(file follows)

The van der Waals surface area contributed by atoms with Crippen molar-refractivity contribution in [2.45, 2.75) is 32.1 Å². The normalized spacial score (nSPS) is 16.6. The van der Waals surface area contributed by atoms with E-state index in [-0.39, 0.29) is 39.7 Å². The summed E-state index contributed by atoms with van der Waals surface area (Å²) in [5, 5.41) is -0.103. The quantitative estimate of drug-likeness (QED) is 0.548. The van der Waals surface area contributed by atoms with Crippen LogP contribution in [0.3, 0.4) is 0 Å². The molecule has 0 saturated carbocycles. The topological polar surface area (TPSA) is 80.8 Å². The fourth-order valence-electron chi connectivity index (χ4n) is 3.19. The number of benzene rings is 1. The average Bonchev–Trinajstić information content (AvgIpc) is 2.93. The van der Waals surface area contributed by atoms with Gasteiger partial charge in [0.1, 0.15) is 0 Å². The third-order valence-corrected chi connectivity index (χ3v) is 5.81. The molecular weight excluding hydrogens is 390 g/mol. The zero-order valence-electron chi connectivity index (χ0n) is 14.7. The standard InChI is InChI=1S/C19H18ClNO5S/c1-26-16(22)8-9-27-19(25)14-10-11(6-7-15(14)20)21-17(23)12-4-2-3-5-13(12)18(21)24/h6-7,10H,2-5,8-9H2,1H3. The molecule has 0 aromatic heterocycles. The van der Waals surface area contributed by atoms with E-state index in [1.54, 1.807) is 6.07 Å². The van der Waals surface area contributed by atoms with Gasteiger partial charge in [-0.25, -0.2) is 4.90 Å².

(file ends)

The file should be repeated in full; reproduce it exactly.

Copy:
The van der Waals surface area contributed by atoms with Crippen molar-refractivity contribution in [2.45, 2.75) is 32.1 Å². The normalized spacial score (nSPS) is 16.6. The van der Waals surface area contributed by atoms with E-state index in [-0.39, 0.29) is 39.7 Å². The summed E-state index contributed by atoms with van der Waals surface area (Å²) in [5, 5.41) is -0.103. The quantitative estimate of drug-likeness (QED) is 0.548. The van der Waals surface area contributed by atoms with Crippen LogP contribution in [0.3, 0.4) is 0 Å². The molecule has 0 saturated carbocycles. The topological polar surface area (TPSA) is 80.8 Å². The fourth-order valence-electron chi connectivity index (χ4n) is 3.19. The number of benzene rings is 1. The average Bonchev–Trinajstić information content (AvgIpc) is 2.93. The van der Waals surface area contributed by atoms with Gasteiger partial charge in [0.1, 0.15) is 0 Å². The third-order valence-corrected chi connectivity index (χ3v) is 5.81. The molecular weight excluding hydrogens is 390 g/mol. The zero-order valence-electron chi connectivity index (χ0n) is 14.7. The standard InChI is InChI=1S/C19H18ClNO5S/c1-26-16(22)8-9-27-19(25)14-10-11(6-7-15(14)20)21-17(23)12-4-2-3-5-13(12)18(21)24/h6-7,10H,2-5,8-9H2,1H3. The molecule has 0 aromatic heterocycles. The van der Waals surface area contributed by atoms with E-state index in [1.54, 1.807) is 6.07 Å². The van der Waals surface area contributed by atoms with Gasteiger partial charge in [-0.25, -0.2) is 4.90 Å².